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TitleThe Paleoproterozoic Lalor VMS deposit, Snow Lake, Manitoba : preliminary observations on the nature and architecture of the gold- and base metal-rich ore and alteration zones
AuthorCaté, A; Mercier-Langevin, P; Ross, P -S; Duff, S; Hannington, M D; Dubé, B; Gagné, S
SourceGeological Association of Canada-Mineralogical Association of Canada, Joint Annual Meeting, Abstracts Volume vol. 36, 2013 p. 76-77
LinksOnline - En ligne
Alt SeriesEarth Sciences Sector, Contribution Series 20140453
PublisherNatural Resources Canada
MeetingGAC MAC Annual Meeting 2013; Winnipeg; CA; May 22-24, 2013
Mediaon-line; digital
File formatpdf
AreaSnow Lake; Lalor
Lat/Long WENS-102.0000 -98.0000 56.0000 54.0000
Subjectseconomic geology; mineral deposits; mineral assemblages; mineralization; gold; volcanogenic deposits; sulphides; deformation; metamorphism; alteration; hydrothermal alteration; volcanic rocks; igneous rocks; paragenesis; geochemical interpretations; Flin Flon Greenstone Belt; Lalor Deposit; Precambrian; Proterozoic
ProgramTargeted Geoscience Initiative (TGI-4), Volcanogenic Massive Sulfide Ore Systems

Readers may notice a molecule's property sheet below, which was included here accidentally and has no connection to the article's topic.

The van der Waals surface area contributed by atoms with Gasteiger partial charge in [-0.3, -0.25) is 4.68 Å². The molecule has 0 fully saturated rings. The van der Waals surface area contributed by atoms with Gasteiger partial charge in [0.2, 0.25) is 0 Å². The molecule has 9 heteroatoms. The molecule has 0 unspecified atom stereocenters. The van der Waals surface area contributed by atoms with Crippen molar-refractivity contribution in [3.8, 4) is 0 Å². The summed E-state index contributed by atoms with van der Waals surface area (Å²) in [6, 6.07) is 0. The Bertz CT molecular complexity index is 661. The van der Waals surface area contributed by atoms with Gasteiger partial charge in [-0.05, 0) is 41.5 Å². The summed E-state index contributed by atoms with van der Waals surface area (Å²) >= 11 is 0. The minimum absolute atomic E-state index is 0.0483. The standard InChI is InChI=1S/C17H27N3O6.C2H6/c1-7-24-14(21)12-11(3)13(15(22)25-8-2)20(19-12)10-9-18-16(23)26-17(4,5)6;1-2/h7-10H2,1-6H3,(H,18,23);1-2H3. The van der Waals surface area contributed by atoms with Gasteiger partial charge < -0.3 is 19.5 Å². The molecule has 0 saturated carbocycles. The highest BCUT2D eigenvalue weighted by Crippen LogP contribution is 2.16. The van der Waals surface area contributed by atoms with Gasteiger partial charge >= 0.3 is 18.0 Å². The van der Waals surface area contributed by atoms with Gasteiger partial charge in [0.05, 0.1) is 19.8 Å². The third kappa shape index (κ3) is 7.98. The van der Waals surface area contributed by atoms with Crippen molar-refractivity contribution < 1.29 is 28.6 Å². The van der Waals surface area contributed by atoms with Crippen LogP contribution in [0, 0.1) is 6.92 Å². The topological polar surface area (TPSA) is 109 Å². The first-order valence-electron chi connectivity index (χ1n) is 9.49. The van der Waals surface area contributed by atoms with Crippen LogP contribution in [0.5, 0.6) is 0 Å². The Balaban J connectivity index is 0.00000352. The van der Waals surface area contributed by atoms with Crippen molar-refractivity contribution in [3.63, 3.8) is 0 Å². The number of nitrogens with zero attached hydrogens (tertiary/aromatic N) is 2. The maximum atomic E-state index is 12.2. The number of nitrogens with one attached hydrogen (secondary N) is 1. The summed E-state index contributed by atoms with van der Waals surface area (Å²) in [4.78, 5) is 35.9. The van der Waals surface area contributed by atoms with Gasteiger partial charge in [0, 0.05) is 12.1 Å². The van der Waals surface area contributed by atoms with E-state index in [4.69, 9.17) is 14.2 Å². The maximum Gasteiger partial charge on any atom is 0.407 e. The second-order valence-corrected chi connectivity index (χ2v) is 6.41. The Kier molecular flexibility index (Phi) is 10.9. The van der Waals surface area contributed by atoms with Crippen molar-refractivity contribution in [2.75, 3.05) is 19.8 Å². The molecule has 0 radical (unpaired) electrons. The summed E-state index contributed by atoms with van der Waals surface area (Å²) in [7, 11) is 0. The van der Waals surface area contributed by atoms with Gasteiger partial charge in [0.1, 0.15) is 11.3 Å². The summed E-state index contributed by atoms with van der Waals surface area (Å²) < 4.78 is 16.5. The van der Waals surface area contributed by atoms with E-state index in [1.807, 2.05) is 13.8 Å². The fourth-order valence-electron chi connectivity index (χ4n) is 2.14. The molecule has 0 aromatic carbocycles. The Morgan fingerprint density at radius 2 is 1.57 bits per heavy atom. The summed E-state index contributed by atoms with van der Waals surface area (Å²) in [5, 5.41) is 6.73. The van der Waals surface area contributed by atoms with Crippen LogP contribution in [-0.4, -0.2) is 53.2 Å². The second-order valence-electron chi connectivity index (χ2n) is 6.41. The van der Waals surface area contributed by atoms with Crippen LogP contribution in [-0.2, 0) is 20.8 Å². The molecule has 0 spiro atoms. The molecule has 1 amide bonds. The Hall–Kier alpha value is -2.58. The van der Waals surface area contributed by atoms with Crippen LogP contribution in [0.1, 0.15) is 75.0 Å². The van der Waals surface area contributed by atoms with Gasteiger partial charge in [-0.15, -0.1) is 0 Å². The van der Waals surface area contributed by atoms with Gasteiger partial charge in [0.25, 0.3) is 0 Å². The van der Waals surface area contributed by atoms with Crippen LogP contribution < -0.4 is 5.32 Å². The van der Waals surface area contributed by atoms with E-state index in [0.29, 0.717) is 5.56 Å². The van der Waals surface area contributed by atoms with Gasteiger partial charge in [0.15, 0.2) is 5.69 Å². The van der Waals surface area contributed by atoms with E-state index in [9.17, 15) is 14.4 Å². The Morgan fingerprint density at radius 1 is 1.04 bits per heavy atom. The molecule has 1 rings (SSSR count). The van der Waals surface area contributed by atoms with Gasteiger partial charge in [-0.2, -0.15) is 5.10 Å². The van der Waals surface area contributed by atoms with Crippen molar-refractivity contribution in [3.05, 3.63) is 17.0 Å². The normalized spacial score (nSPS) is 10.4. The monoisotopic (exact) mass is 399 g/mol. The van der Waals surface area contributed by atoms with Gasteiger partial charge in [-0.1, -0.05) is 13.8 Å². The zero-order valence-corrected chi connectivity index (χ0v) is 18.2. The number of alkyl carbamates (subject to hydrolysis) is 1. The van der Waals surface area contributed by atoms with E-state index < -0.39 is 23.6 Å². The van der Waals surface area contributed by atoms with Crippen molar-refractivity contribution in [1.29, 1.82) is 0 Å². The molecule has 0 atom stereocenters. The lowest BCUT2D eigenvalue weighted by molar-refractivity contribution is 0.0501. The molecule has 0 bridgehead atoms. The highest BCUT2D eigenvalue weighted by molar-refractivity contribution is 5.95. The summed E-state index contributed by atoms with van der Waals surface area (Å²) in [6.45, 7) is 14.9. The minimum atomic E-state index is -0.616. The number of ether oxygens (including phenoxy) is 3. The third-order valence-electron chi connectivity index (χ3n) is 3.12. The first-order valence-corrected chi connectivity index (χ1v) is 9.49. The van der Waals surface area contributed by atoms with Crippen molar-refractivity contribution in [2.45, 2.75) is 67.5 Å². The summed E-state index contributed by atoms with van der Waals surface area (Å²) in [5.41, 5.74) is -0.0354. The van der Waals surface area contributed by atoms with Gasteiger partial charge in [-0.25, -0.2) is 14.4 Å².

Abstractsulphide (VMS) deposit. It is located in the Paleoproterozoic Snow Lake arc assemblage, host to numerous past producing Cu-Zn and Zn- Cu VMS deposits. Lalor is the largest deposit of the Snow Lake camp and also the richest in gold with reserves of 14.4 Mt at 1.86 g/t Au, 24 g/t Ag, 0.6 wt.% Cu and 7 wt.% Zn and resources estimated at 12.6 Mt at 3.85 g/t Au, 27.3 g/t Ag, 0.9 wt.% Cu and 2.3 wt.% Zn, for a total size of approximately 27 Mt and potentially containing 75 t Au. It consists of distinct Zn-Cu-Pb±Au-Ag semi-massive to massive sulphide lenses and zones of Au-Ag-Pb-Cu disseminated sulphides. The ore zones are stratigraphically and/or structurally stacked in a complexly deformed and metamorphosed succession of intensely hydrothermally altered rocks attributed to the Chisel mature arc sequence that host other Znrich VMS deposits. Preliminary results indicate that the footwall is composed of at least three distinct but highly altered mafic to felsic volcanic (and perhaps sedimentary) units. The alteration of the footwall is both extensive and intense. At least 11 distinct alteration assemblages have been defined based on the distribution and relative abundance of specific metamorphic minerals such as amphiboles, chlorite, cordierite, biotite, muscovite, pyrite, staurolite, garnet, kyanite, sillimanite, diopside and epidote. The variations in alteration assemblages are possibly in part due to varying protolith composition, but also probably due to the superposition of several hydrothermal events. The hanging wall does not show any extensive alteration and could be in structural contact with the deposit as proposed earlier. At least five ore types can be defined. They include Zn±Cu-rich massive sulphide lenses and three distinct ore types that carry significant gold: (1) Cu-rich massive sulphides; (2) low sulphide calc-silicates zones with high Ag-Pb- Cu±As-Se-Te and; (3) anthophyllite-rich alteration zones with traces of finely disseminated pyrrhotite. These numerous alteration assemblages and the variety in ore styles result from a complex hydrothermal history and possible modifications during deformation and metamorphism. The important gold endowment of the deposit, its size and its distinctive features compared to known anomalous and gold-rich VMS deposits make Lalor an ideal site to document and better understand gold enrichment processes in the VMS environment, which is one of the main objectives of the current project.